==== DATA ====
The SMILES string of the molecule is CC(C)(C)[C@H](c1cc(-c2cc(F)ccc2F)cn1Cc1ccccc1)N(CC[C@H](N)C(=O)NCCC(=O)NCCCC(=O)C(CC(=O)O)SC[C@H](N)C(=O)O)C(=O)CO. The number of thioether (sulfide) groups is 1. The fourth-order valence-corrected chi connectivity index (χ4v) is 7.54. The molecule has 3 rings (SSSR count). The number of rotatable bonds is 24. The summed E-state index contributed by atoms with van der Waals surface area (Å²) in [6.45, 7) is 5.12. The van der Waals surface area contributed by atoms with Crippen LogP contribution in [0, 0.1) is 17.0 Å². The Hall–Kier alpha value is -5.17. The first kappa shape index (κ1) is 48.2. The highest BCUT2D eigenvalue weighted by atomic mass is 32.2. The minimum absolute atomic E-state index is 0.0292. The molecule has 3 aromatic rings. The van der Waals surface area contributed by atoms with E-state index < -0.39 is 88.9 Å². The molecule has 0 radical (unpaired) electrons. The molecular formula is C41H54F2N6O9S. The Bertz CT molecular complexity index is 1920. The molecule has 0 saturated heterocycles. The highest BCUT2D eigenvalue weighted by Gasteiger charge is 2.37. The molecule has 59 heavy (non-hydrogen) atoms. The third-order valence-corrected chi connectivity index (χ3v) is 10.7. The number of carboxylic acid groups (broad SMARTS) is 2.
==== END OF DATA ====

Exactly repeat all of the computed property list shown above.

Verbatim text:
The SMILES string of the molecule is CC(C)(C)[C@H](c1cc(-c2cc(F)ccc2F)cn1Cc1ccccc1)N(CC[C@H](N)C(=O)NCCC(=O)NCCCC(=O)C(CC(=O)O)SC[C@H](N)C(=O)O)C(=O)CO. The number of thioether (sulfide) groups is 1. The fourth-order valence-corrected chi connectivity index (χ4v) is 7.54. The molecule has 3 rings (SSSR count). The number of rotatable bonds is 24. The summed E-state index contributed by atoms with van der Waals surface area (Å²) in [6.45, 7) is 5.12. The van der Waals surface area contributed by atoms with Crippen LogP contribution in [0, 0.1) is 17.0 Å². The Hall–Kier alpha value is -5.17. The first kappa shape index (κ1) is 48.2. The highest BCUT2D eigenvalue weighted by atomic mass is 32.2. The minimum absolute atomic E-state index is 0.0292. The molecule has 3 aromatic rings. The van der Waals surface area contributed by atoms with E-state index < -0.39 is 88.9 Å². The molecule has 0 radical (unpaired) electrons. The molecular formula is C41H54F2N6O9S. The Bertz CT molecular complexity index is 1920. The molecule has 0 saturated heterocycles. The highest BCUT2D eigenvalue weighted by Gasteiger charge is 2.37. The molecule has 59 heavy (non-hydrogen) atoms. The third-order valence-corrected chi connectivity index (χ3v) is 10.7. The number of carboxylic acid groups (broad SMARTS) is 2.